Seattle plans to encourage more food trucks by eliminating fees

When it comes to Seattle's food truck scene, locals have long admired Portland's diverse array of compact eateries serving up everything from noodles and pizza to burritos and more.

Now, as part of Mayor Bruce Harrell's efforts to revitalize downtown, Seattle is offering a reprieve on fees for food trucks and food carts until 2026, with the hope of fostering a greater presence of these mobile eateries in the Emerald City.

Seattle plans to encourage more food trucks by eliminating fees

In a significant development, an ordinance signed by Harrell on Wednesday will suspend street permit fees for food trucks and food carts, as well as certain public outdoor events, until January 1, 2026.

This fee exemption could potentially save individual food trucks up to $4,296 annually, according to the city. Presently, there are 40 different vendors with permits to operate along Seattle's curbsides.

Why it matters: The food truck initiative is one of several measures that Harrell has endorsed as part of his plan to rejuvenate the downtown area.

According to Harrell, this legislation "will create opportunities for small businesses and workers" and "cultivate community through enjoyable activities for residents and visitors," as he stated during a press conference on Wednesday.

In particular, Harrell believes that waiving the fees will help increase foot traffic in city neighborhoods, which can enhance the overall sense of safety.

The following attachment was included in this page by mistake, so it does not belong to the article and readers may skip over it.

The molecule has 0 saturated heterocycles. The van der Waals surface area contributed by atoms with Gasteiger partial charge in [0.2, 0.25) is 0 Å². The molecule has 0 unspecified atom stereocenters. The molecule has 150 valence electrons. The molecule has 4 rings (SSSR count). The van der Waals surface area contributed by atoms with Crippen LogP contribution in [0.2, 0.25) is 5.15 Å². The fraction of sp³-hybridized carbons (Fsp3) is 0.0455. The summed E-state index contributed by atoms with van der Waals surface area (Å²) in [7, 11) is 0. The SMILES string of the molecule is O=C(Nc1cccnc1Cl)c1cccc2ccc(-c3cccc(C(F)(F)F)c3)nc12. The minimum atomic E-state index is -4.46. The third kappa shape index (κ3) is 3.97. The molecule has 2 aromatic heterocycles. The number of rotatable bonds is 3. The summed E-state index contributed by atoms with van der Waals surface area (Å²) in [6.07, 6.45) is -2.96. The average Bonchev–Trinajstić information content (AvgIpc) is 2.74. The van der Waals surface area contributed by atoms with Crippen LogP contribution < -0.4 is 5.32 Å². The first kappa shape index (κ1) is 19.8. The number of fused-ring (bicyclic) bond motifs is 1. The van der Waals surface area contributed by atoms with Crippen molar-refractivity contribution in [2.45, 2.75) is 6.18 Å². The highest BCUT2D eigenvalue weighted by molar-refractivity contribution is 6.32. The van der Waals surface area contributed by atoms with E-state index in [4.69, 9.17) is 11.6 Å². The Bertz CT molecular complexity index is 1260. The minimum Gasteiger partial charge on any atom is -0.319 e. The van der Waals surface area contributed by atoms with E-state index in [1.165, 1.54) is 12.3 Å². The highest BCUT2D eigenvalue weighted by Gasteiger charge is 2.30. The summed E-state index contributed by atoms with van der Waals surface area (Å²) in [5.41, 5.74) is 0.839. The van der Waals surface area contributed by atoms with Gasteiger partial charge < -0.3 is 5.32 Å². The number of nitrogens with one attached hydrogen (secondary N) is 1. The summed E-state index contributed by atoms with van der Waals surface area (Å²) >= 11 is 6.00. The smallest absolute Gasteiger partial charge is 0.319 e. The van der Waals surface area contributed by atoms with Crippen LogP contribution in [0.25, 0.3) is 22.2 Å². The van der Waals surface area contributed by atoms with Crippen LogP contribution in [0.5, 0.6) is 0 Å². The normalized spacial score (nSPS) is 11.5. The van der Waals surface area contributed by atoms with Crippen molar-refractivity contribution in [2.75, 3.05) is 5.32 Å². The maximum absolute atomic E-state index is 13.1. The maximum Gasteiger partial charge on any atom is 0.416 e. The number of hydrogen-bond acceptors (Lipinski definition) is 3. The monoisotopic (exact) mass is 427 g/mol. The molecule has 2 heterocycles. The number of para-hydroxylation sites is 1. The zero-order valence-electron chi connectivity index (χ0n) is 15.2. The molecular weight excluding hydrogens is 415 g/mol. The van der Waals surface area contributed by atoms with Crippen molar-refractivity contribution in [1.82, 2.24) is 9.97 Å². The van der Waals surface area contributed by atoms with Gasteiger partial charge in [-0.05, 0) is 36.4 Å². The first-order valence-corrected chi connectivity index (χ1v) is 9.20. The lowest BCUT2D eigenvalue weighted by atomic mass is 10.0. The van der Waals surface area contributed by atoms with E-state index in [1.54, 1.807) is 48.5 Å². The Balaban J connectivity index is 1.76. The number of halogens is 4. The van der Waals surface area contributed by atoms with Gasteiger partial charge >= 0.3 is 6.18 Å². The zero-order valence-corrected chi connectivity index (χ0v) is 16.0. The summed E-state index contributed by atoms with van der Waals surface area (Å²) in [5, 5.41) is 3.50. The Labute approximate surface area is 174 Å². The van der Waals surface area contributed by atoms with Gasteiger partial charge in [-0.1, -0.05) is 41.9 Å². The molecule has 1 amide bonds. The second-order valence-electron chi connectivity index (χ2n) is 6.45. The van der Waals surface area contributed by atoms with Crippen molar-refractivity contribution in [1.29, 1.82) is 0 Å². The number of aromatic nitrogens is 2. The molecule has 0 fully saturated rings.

Lori Johnson, Executive Director of the Washington State Food Truck Association, expressed her support for the move, saying, "Any reduction or waiver of fees is always welcome news for local small business owners" in an email to Axios.

However, safety remains a concern for many food truck vendors in Seattle, Johnson noted. Earlier in the year, a Ballard food truck was burglarized four times between April and September, as reported by KING 5.

It's worth mentioning that Seattle's new food truck legislation builds upon a 2011 measure that permitted food trucks to operate on city streets and sidewalks. Before that, food trucks were limited to private property.

Among other bills signed on Wednesday by the mayor were measures to allow taller residential buildings along part of Third Avenue and to stimulate the expansion of hotel accommodations in Belltown."

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